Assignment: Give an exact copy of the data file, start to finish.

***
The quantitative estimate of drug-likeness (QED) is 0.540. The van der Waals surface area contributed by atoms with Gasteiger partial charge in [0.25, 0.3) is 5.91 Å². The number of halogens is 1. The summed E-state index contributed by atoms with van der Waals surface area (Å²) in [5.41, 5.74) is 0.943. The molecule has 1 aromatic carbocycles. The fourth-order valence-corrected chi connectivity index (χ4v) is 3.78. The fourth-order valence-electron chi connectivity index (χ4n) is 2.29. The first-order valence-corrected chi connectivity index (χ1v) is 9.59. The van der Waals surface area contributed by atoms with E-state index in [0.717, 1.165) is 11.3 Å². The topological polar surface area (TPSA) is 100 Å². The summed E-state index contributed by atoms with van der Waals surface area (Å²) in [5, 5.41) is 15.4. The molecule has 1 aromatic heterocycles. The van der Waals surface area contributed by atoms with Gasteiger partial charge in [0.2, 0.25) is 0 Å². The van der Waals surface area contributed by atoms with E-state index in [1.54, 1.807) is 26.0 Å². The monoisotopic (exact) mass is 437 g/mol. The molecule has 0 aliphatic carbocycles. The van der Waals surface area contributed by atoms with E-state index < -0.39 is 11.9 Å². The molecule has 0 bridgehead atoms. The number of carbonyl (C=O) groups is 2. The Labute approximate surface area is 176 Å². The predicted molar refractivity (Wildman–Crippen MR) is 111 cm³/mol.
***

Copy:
The quantitative estimate of drug-likeness (QED) is 0.540. The van der Waals surface area contributed by atoms with Gasteiger partial charge in [0.25, 0.3) is 5.91 Å². The number of halogens is 1. The summed E-state index contributed by atoms with van der Waals surface area (Å²) in [5.41, 5.74) is 0.943. The molecule has 1 aromatic carbocycles. The fourth-order valence-corrected chi connectivity index (χ4v) is 3.78. The fourth-order valence-electron chi connectivity index (χ4n) is 2.29. The first-order valence-corrected chi connectivity index (χ1v) is 9.59. The van der Waals surface area contributed by atoms with E-state index in [0.717, 1.165) is 11.3 Å². The topological polar surface area (TPSA) is 100 Å². The summed E-state index contributed by atoms with van der Waals surface area (Å²) in [5, 5.41) is 15.4. The molecule has 1 aromatic heterocycles. The van der Waals surface area contributed by atoms with Gasteiger partial charge in [0.2, 0.25) is 0 Å². The van der Waals surface area contributed by atoms with E-state index in [1.54, 1.807) is 26.0 Å². The monoisotopic (exact) mass is 437 g/mol. The molecule has 0 aliphatic carbocycles. The van der Waals surface area contributed by atoms with E-state index < -0.39 is 11.9 Å². The molecule has 0 bridgehead atoms. The number of carbonyl (C=O) groups is 2. The Labute approximate surface area is 176 Å². The predicted molar refractivity (Wildman–Crippen MR) is 111 cm³/mol.